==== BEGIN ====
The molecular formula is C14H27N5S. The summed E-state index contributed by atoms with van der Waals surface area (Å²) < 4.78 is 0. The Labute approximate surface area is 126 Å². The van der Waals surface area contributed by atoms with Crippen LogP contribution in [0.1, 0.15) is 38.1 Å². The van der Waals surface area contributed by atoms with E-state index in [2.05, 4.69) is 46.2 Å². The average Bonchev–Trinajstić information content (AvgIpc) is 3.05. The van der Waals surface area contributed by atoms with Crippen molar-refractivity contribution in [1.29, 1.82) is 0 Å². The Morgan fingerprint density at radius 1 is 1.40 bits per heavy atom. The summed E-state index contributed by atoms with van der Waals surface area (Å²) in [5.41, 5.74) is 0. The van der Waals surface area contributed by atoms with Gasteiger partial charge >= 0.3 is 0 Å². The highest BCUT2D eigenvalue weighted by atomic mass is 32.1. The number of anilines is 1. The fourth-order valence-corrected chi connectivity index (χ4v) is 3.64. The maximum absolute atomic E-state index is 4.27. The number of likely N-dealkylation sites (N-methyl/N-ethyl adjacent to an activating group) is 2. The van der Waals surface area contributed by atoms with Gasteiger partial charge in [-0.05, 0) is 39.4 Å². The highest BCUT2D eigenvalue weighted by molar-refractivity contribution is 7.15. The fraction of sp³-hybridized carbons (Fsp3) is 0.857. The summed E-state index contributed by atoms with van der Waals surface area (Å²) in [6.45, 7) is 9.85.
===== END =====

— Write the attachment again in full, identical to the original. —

The molecular formula is C14H27N5S. The summed E-state index contributed by atoms with van der Waals surface area (Å²) < 4.78 is 0. The Labute approximate surface area is 126 Å². The van der Waals surface area contributed by atoms with Crippen LogP contribution in [0.1, 0.15) is 38.1 Å². The van der Waals surface area contributed by atoms with E-state index in [2.05, 4.69) is 46.2 Å². The average Bonchev–Trinajstić information content (AvgIpc) is 3.05. The van der Waals surface area contributed by atoms with Crippen molar-refractivity contribution in [1.29, 1.82) is 0 Å². The Morgan fingerprint density at radius 1 is 1.40 bits per heavy atom. The summed E-state index contributed by atoms with van der Waals surface area (Å²) in [5.41, 5.74) is 0. The van der Waals surface area contributed by atoms with Gasteiger partial charge >= 0.3 is 0 Å². The highest BCUT2D eigenvalue weighted by atomic mass is 32.1. The number of anilines is 1. The fourth-order valence-corrected chi connectivity index (χ4v) is 3.64. The maximum absolute atomic E-state index is 4.27. The number of likely N-dealkylation sites (N-methyl/N-ethyl adjacent to an activating group) is 2. The van der Waals surface area contributed by atoms with Gasteiger partial charge in [-0.05, 0) is 39.4 Å². The highest BCUT2D eigenvalue weighted by molar-refractivity contribution is 7.15. The fraction of sp³-hybridized carbons (Fsp3) is 0.857. The summed E-state index contributed by atoms with van der Waals surface area (Å²) in [6.45, 7) is 9.85.